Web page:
• CommentRowNumber4.
    • CommentAuthorzskoda
    • CommentTimeMar 19th 2021
    • (edited Mar 19th 2021)

    What may be disappointing when one learns a trick is that the idea to apply it is not sufficient to easily find a new, good, needed and doable application. For example, the transfer principle for nonstandard models in model theory (subject sometimes known under nonstandard analysis). It sounds great, but could we easily solve new important problems using it ? Finding applications is much of an art, after few easiest applications are exhausted.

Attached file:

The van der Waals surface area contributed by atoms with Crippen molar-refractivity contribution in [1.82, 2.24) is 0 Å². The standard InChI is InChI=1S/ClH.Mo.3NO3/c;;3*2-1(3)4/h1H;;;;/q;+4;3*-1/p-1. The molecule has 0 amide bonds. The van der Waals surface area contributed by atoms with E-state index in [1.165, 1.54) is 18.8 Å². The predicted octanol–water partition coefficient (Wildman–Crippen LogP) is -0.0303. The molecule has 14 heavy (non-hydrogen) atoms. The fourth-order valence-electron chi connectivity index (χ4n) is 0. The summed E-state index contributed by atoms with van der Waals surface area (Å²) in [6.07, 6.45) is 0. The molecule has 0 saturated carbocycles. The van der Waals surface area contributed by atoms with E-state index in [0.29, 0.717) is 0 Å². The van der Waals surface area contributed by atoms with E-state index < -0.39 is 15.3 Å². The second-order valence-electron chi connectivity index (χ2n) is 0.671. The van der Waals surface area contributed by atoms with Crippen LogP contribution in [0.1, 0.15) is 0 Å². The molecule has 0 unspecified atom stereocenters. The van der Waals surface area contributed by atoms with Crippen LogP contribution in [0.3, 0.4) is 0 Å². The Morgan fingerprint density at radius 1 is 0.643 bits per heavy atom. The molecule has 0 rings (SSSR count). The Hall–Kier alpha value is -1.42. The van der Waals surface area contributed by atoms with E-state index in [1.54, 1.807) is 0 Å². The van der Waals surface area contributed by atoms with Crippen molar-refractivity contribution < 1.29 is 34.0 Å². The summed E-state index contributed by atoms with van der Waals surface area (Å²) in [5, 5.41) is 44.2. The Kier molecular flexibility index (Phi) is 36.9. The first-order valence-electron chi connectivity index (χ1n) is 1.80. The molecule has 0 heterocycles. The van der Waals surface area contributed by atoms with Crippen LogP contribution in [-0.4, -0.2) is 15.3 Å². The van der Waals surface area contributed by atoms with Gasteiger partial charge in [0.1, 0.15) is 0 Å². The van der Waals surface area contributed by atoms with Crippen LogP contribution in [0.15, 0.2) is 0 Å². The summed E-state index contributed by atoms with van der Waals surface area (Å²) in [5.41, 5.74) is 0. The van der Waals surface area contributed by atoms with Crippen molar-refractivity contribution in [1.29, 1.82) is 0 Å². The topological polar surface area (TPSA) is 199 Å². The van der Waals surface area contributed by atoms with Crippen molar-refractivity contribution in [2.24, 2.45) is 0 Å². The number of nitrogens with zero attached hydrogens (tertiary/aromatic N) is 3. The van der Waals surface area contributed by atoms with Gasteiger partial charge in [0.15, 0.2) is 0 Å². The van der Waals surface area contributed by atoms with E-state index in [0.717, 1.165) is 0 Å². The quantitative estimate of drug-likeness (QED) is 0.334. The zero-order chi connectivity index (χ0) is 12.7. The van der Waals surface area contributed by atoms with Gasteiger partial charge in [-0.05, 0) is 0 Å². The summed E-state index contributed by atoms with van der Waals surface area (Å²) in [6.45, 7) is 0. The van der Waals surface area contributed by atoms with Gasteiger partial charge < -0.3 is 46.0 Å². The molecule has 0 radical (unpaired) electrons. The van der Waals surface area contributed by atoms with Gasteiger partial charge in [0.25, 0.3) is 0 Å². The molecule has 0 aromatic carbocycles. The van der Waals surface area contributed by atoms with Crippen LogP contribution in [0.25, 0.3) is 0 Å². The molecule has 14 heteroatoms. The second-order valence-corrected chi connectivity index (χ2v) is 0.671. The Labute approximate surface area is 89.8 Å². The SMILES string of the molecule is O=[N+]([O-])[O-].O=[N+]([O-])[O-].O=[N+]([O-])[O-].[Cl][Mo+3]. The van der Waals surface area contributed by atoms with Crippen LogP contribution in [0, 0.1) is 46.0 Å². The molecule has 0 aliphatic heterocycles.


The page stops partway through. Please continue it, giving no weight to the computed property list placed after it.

One case of my related interest is in so called colocalization of coGrothendieck Abelian categories. coGrothendieck categories are dual to Grothendieck Abelian categories where exact localizations are in great parallel with open subtoposes; the additive analogue of Grothendieck topologies by Gabriel provide localilization in precise analogy with sheafification, as a square of certain endofunctor H which is an analogue of +-functor, and constructed in the same way. Now if you formally dualize then the localizations will have left adjoint rather than right adjoint, this is known as colocalization (resulting in coreflective rather than reflective subcategories). However, there is a concrete realization of such coGrothendieck categories as a kind of subcategories of modules over certain class of complete topological rings, which is somewhat parallel to Grothendieck categories, but the topological situation has its subtleties and specifics which are not predictable even from the point of view of a rather concrete (rather than only formal) duality invented in this context (Gabriel-Grothendieck-Roos duality) which has a concrete description itself (and relation to some other dualities in different fields, especially in model theory). I think that the point of view on colocalization which is analogous to sheaf theory (additive-like topologies for complete topological rings or somethink like that) is still missing. I hope I can understand something along this way, and make the subject a little easier to comprehend.